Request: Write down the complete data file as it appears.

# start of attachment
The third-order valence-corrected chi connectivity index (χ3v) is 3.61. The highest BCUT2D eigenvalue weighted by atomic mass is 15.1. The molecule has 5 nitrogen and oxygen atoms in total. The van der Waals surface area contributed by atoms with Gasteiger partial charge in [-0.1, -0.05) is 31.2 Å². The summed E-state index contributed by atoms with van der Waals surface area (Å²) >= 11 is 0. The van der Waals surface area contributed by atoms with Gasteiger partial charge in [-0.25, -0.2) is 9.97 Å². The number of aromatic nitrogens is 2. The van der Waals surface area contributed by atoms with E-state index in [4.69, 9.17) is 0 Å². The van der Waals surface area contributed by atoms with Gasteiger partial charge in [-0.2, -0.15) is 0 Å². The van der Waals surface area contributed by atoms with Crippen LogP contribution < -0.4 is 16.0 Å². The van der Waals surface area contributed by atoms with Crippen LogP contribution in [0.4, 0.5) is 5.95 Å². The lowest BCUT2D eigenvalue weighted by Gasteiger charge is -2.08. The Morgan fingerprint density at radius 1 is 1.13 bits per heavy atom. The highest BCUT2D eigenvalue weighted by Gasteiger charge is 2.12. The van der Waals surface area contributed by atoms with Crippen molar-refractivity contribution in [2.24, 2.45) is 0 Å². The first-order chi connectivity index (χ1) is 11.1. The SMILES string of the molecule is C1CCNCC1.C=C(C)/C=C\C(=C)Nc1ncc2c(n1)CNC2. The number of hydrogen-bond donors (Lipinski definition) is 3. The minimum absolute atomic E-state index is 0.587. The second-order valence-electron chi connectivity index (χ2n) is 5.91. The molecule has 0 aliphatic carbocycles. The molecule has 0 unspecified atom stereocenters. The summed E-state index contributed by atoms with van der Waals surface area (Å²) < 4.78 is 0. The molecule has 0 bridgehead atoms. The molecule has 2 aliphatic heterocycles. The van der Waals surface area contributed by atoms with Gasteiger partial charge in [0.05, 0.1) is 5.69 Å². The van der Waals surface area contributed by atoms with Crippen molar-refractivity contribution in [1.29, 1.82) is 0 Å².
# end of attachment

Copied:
The third-order valence-corrected chi connectivity index (χ3v) is 3.61. The highest BCUT2D eigenvalue weighted by atomic mass is 15.1. The molecule has 5 nitrogen and oxygen atoms in total. The van der Waals surface area contributed by atoms with Gasteiger partial charge in [-0.1, -0.05) is 31.2 Å². The summed E-state index contributed by atoms with van der Waals surface area (Å²) >= 11 is 0. The van der Waals surface area contributed by atoms with Gasteiger partial charge in [-0.25, -0.2) is 9.97 Å². The number of aromatic nitrogens is 2. The van der Waals surface area contributed by atoms with E-state index in [4.69, 9.17) is 0 Å². The van der Waals surface area contributed by atoms with Gasteiger partial charge in [-0.2, -0.15) is 0 Å². The van der Waals surface area contributed by atoms with Crippen LogP contribution < -0.4 is 16.0 Å². The van der Waals surface area contributed by atoms with Crippen LogP contribution in [0.4, 0.5) is 5.95 Å². The lowest BCUT2D eigenvalue weighted by Gasteiger charge is -2.08. The Morgan fingerprint density at radius 1 is 1.13 bits per heavy atom. The highest BCUT2D eigenvalue weighted by Gasteiger charge is 2.12. The van der Waals surface area contributed by atoms with Crippen molar-refractivity contribution in [2.24, 2.45) is 0 Å². The first-order chi connectivity index (χ1) is 11.1. The SMILES string of the molecule is C1CCNCC1.C=C(C)/C=C\C(=C)Nc1ncc2c(n1)CNC2. The number of hydrogen-bond donors (Lipinski definition) is 3. The minimum absolute atomic E-state index is 0.587. The second-order valence-electron chi connectivity index (χ2n) is 5.91. The molecule has 0 aliphatic carbocycles. The molecule has 0 unspecified atom stereocenters. The summed E-state index contributed by atoms with van der Waals surface area (Å²) < 4.78 is 0. The molecule has 0 bridgehead atoms. The molecule has 2 aliphatic heterocycles. The van der Waals surface area contributed by atoms with Gasteiger partial charge in [0.05, 0.1) is 5.69 Å². The van der Waals surface area contributed by atoms with Crippen molar-refractivity contribution in [1.29, 1.82) is 0 Å².